They are called red-tailed hawks for their brick-colored tails, but there are 14 subspecies of various colorations, not all of them have this characteristic. They are large, sharp-taloned birds.
Red-tailed hawks occupy just about every type of open habitat on the continent, including deserts, grasslands, scrublands, roadsides, fields and pastures, parks, woodlands and even Mexican tropical rainforests. Mammals make up the bulk of their food: voles, mice rabbits, wood rats, snowshoe hares, jackrabbits and ground squirrels. They will also eat pheasants, starlings, blackbirds, as well as snakes and carrion. Their prey varies in size anywhere from less than an ounce to more than 5 lbs.
Red-tailed hawks are solitary except when they are mated, when mated they are monogamous for life. Both sexes incubate the eggs and feed the young from the time they hatch until they leave the nest about six weeks later.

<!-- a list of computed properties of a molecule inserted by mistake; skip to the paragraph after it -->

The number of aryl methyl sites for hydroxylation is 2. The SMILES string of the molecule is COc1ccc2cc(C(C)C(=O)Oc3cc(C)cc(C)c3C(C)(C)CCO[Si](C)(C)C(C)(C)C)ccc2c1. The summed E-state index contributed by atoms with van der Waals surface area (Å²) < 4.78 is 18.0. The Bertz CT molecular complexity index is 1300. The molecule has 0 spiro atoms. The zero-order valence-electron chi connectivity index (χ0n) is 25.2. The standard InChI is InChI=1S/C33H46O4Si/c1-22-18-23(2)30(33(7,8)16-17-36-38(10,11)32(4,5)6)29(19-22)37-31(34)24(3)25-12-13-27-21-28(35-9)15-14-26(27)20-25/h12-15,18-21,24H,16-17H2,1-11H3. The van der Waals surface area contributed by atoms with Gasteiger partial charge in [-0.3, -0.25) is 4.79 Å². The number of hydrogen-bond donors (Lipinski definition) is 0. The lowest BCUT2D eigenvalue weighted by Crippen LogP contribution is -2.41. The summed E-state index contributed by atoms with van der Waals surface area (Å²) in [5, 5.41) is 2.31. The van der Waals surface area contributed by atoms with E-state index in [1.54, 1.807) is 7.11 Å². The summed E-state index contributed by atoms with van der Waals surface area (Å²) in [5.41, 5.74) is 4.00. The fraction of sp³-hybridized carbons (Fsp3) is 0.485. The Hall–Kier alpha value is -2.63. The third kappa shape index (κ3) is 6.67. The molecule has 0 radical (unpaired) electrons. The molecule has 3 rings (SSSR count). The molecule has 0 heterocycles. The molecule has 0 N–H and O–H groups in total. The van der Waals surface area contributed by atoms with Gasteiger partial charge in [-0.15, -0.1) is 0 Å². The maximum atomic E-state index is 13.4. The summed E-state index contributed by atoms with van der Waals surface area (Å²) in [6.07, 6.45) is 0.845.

Meet our Residents
- Red-tailed hawks can spot a mouse from 100 ft. high in the air - the equivalent of a 10 story building!
- Mated pairs will build a stick nest high above the ground, and will return to use that same nest year after year, adding more sticks to make it bigger and bigger.
- They have a thrilling, raspy scream that sounds exactly like a raptor should sound; at least, that’s what Hollywood directors seem to think, because whenever a hawk or eagle appears onscreen, no matter what species, the shrill cry on the soundtrack is almost always a red-tailed hawk!
Status In The Wild
Protected by the Migratory Species Act, not threatened.